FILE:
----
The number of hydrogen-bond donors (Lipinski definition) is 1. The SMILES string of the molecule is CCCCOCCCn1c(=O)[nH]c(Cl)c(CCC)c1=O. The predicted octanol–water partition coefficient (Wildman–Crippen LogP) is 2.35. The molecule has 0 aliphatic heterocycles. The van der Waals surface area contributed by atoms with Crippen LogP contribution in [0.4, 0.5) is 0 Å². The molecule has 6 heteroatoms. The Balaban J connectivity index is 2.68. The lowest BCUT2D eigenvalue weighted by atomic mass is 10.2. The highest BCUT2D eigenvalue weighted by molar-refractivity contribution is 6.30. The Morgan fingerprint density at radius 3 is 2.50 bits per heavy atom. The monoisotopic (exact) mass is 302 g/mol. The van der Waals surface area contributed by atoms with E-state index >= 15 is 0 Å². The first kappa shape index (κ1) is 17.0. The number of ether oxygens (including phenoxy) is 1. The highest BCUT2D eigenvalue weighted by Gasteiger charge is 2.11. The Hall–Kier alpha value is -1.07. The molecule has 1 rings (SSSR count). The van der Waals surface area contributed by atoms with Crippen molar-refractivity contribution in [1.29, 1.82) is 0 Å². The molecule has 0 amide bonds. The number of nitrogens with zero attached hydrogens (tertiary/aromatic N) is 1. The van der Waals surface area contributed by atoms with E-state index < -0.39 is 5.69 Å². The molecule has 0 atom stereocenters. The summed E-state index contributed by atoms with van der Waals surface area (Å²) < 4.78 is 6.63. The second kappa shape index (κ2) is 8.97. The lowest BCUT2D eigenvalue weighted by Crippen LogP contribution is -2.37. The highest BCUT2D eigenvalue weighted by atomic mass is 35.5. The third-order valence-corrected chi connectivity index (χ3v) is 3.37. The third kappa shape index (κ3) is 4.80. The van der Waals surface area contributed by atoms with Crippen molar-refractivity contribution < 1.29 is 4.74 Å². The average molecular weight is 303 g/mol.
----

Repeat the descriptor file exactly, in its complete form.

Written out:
The number of hydrogen-bond donors (Lipinski definition) is 1. The SMILES string of the molecule is CCCCOCCCn1c(=O)[nH]c(Cl)c(CCC)c1=O. The predicted octanol–water partition coefficient (Wildman–Crippen LogP) is 2.35. The molecule has 0 aliphatic heterocycles. The van der Waals surface area contributed by atoms with Crippen LogP contribution in [0.4, 0.5) is 0 Å². The molecule has 6 heteroatoms. The Balaban J connectivity index is 2.68. The lowest BCUT2D eigenvalue weighted by atomic mass is 10.2. The highest BCUT2D eigenvalue weighted by molar-refractivity contribution is 6.30. The Morgan fingerprint density at radius 3 is 2.50 bits per heavy atom. The monoisotopic (exact) mass is 302 g/mol. The van der Waals surface area contributed by atoms with E-state index >= 15 is 0 Å². The first kappa shape index (κ1) is 17.0. The number of ether oxygens (including phenoxy) is 1. The highest BCUT2D eigenvalue weighted by Gasteiger charge is 2.11. The Hall–Kier alpha value is -1.07. The molecule has 1 rings (SSSR count). The van der Waals surface area contributed by atoms with Crippen molar-refractivity contribution in [1.29, 1.82) is 0 Å². The molecule has 0 amide bonds. The number of nitrogens with zero attached hydrogens (tertiary/aromatic N) is 1. The van der Waals surface area contributed by atoms with E-state index < -0.39 is 5.69 Å². The molecule has 0 atom stereocenters. The summed E-state index contributed by atoms with van der Waals surface area (Å²) < 4.78 is 6.63. The second kappa shape index (κ2) is 8.97. The lowest BCUT2D eigenvalue weighted by Crippen LogP contribution is -2.37. The highest BCUT2D eigenvalue weighted by atomic mass is 35.5. The third-order valence-corrected chi connectivity index (χ3v) is 3.37. The third kappa shape index (κ3) is 4.80. The van der Waals surface area contributed by atoms with Crippen molar-refractivity contribution < 1.29 is 4.74 Å². The average molecular weight is 303 g/mol.